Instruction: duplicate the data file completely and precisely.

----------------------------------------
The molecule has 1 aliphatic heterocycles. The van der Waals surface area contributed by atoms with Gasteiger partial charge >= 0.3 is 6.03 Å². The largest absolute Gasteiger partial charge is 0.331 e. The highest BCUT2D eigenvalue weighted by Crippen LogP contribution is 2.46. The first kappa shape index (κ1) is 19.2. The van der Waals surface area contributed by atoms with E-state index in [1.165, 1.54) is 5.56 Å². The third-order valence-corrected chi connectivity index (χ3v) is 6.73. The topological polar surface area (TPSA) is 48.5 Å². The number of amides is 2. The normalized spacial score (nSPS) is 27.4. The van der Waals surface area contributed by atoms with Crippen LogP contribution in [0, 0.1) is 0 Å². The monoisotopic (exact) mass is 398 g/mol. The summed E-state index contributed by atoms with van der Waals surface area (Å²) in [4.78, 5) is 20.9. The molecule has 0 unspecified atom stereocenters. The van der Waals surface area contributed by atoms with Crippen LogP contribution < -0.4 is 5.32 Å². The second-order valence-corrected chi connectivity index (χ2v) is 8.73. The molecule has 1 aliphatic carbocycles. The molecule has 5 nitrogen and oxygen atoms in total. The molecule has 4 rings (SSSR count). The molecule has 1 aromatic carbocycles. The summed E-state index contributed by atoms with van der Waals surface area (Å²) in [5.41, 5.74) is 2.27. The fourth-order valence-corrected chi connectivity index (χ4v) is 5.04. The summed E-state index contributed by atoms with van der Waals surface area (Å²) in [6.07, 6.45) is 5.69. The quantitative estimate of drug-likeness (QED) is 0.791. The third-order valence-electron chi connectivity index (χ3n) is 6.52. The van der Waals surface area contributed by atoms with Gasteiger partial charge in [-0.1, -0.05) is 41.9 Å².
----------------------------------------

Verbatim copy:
The molecule has 1 aliphatic heterocycles. The van der Waals surface area contributed by atoms with Gasteiger partial charge >= 0.3 is 6.03 Å². The largest absolute Gasteiger partial charge is 0.331 e. The highest BCUT2D eigenvalue weighted by Crippen LogP contribution is 2.46. The first kappa shape index (κ1) is 19.2. The van der Waals surface area contributed by atoms with E-state index in [1.165, 1.54) is 5.56 Å². The third-order valence-corrected chi connectivity index (χ3v) is 6.73. The topological polar surface area (TPSA) is 48.5 Å². The number of amides is 2. The normalized spacial score (nSPS) is 27.4. The van der Waals surface area contributed by atoms with Crippen LogP contribution in [0, 0.1) is 0 Å². The monoisotopic (exact) mass is 398 g/mol. The summed E-state index contributed by atoms with van der Waals surface area (Å²) in [4.78, 5) is 20.9. The molecule has 0 unspecified atom stereocenters. The van der Waals surface area contributed by atoms with Crippen LogP contribution < -0.4 is 5.32 Å². The second-order valence-corrected chi connectivity index (χ2v) is 8.73. The molecule has 1 aliphatic carbocycles. The molecule has 5 nitrogen and oxygen atoms in total. The molecule has 4 rings (SSSR count). The molecule has 1 aromatic carbocycles. The summed E-state index contributed by atoms with van der Waals surface area (Å²) in [5.41, 5.74) is 2.27. The fourth-order valence-corrected chi connectivity index (χ4v) is 5.04. The summed E-state index contributed by atoms with van der Waals surface area (Å²) in [6.07, 6.45) is 5.69. The quantitative estimate of drug-likeness (QED) is 0.791. The third-order valence-electron chi connectivity index (χ3n) is 6.52. The van der Waals surface area contributed by atoms with Gasteiger partial charge in [-0.1, -0.05) is 41.9 Å².